San Diego police stop black people at a rate 219 percent higher than white people

A crowd gathered outside the police headquarters of El Cajon, Calif.,in September 2016 to demand answers about the death of a black man shot by police./File

“They did what human beings looking for freedom, throughout history, have often done. They left.”

These are the words of Pulitzer Prize-winning author Isabel Wilkerson in her book, “The Warmth of Other Suns.” The book follows the story of three Black Southerners and their journey escaping racial violence — a sharecropper’s wife who left Mississippi in the 1930s for Chicago, an agricultural worker who left Florida for New York City in the 1940s, and a doctor who left Louisiana in the early 1950s.

Their journey was part of the Great Migration that occurred between 1916 and 1970, where 6 million Black people moved out of the rural South to the urban Northeast, Midwest, and West. As a native Texan moving to Southern California, I was curious to learn more about the experience of Black Southerners who moved here before me.

I learned that this region held promise of safety and security for Black people escaping the ever-present threat of violence and death in the South. But as Black families found out then and Black communities today know all too well, while the warmth of San Diego’s sun might be gentler than the heat of the South, they both cast the familiar shadow of racial violence that Black people across the country can’t escape.

Recently, the ACLU of San Diego & Imperial Counties,commissioned a report by Campaign Zero that looked at data from the San Diego Police Department and the San Diego County Sheriff’s Department and analyzed it for racial and identity disparities.

Here is what the report found:

The San Diego Police Department (SDPD):

  • Stopped Black people at a 219 percent higher rate than white people. In 85 percent of SDPD beats, Black people were stopped at higher rates than white people.
  • Was 23 percent more likely to conduct consent searches on Black people than white people, despite being less likely to be found with contraband than white people.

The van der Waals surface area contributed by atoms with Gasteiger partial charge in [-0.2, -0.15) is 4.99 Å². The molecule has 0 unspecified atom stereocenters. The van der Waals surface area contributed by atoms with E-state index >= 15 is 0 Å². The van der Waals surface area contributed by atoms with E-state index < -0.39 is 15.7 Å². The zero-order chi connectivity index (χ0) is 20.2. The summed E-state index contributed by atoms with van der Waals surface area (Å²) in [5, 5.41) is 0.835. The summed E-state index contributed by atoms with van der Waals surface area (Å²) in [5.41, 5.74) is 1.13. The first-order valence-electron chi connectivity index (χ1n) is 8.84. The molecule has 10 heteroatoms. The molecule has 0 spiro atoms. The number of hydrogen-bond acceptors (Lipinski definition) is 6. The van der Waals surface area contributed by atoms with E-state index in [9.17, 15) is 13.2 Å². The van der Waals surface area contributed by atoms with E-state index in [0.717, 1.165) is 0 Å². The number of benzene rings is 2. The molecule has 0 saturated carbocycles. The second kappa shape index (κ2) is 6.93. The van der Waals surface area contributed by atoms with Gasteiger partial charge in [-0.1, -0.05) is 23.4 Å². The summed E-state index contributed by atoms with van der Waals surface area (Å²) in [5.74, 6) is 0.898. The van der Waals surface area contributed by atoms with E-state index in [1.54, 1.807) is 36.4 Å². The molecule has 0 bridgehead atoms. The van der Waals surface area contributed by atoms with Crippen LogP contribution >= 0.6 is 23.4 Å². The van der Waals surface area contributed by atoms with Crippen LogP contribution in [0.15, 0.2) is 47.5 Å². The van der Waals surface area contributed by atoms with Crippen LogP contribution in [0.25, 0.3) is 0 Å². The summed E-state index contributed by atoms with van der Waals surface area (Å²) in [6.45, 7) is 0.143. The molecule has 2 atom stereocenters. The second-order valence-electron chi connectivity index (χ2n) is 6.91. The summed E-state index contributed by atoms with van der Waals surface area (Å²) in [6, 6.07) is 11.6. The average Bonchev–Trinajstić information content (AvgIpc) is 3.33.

• Was more likely to use force and even more severe forms of force against Black people than white people.

The story was not any better at the county level. The San Diego County Sheriff’s Department:

  • Stopped Black people at a 130 percent higher rate than white people. In every area of jurisdiction, Black people were stopped at higher rates than white people.
  • Was 19 percent more likely to search people they perceived to be LGBTQ or gender non-conforming and 38 percent more likely to arrest them without a warrant compared to people who were not perceived to be LGBTQ or gender non-conforming. This disparity was particularly worse for the Black people in this demographic.
  • Used more severe levels of force against Black people and Asian/Pacific Islanders.

This is the reality that Black San Diegans, Black Californians, and Black Americans face on a daily basis. Our movement and freedom is policed more often and more severely than our white neighbors. The sad irony about Black people and families that moved to California to escape violence during the Great Migration is that they and their descendants now live in a state with the most civilian deaths caused by police violence. Of those killings, Black people are disproportionately represented.

A recent study found that nationwide, 1 in every 1,000 Black men can expect to be killed by police. In fact, 13 of the 100 largest U.S. city police departments kill Black men at higher rates than the U.S. murder rate.

Although police brutality and killings of civilians have incredible human costs, there is tremendous harm, both physical and psychological, inflicted by even the most routine police activity. Across the country, law enforcement agencies regularly monitor, harass, profile, stop, search, question, detain, and arrest Black people at rates completely disproportionate to their population.

Just as laws were used to respond to the violence of Jim Crow, we also need laws that protect Black communities from racially disparate policing. California has begun to make headway in this regard by passing AB 392: The California Act to Save Lives, which created a higher, “necessary” standard for when police can use force. Now, we need to raise the standard for when police can stop and search people — in California and across the country.

America has begun to begrudgingly recognize Black people’s humanity, freedom, and civil rights. And yet, there is still so much work to do. When I feel discouraged by the slow progress of racial justice, I find comfort in the words of the Black National Anthem, written just before the start of the Great Migration.

It goes:

Sing a song full of faith that the dark past has taught us,

Sing a song full of hope that the present has brought us,

Facing the rising sun of our new day begun,

Let us march on till victory is won.

From calling on city leaders to address biased policing to fighting law enforcement’s use of intrusive surveillance technology (i.e., smart streetlights), San Diegans — in solidarity with communities across the country — are marching boldly, loudly, and unapologetically toward that day where freedom also includes freedom of Black movement.


Chelsey Birgisdóttir  is an ACLU  policy associate. Used by permission.

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